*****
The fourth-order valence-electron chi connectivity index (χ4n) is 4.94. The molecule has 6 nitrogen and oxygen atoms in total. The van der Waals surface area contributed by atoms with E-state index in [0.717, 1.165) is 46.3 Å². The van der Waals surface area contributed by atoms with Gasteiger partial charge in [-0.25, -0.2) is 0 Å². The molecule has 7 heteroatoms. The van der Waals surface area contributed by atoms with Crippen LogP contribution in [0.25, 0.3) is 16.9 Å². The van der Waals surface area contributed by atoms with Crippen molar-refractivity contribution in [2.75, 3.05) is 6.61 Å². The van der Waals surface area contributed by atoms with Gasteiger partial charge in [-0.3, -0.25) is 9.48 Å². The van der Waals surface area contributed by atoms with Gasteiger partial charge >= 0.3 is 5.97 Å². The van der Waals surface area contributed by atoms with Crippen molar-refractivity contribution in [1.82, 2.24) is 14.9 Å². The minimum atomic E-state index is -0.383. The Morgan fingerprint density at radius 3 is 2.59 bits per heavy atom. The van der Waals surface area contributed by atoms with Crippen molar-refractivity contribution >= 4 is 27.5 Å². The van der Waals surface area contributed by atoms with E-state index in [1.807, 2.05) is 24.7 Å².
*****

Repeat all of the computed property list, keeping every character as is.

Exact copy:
The fourth-order valence-electron chi connectivity index (χ4n) is 4.94. The molecule has 6 nitrogen and oxygen atoms in total. The van der Waals surface area contributed by atoms with E-state index in [0.717, 1.165) is 46.3 Å². The van der Waals surface area contributed by atoms with Gasteiger partial charge in [-0.25, -0.2) is 0 Å². The molecule has 7 heteroatoms. The van der Waals surface area contributed by atoms with Crippen LogP contribution in [0.25, 0.3) is 16.9 Å². The van der Waals surface area contributed by atoms with Crippen molar-refractivity contribution in [2.75, 3.05) is 6.61 Å². The van der Waals surface area contributed by atoms with Gasteiger partial charge in [-0.3, -0.25) is 9.48 Å². The van der Waals surface area contributed by atoms with Gasteiger partial charge >= 0.3 is 5.97 Å². The van der Waals surface area contributed by atoms with Crippen molar-refractivity contribution in [1.82, 2.24) is 14.9 Å². The minimum atomic E-state index is -0.383. The Morgan fingerprint density at radius 3 is 2.59 bits per heavy atom. The van der Waals surface area contributed by atoms with Crippen molar-refractivity contribution >= 4 is 27.5 Å². The van der Waals surface area contributed by atoms with E-state index in [1.807, 2.05) is 24.7 Å².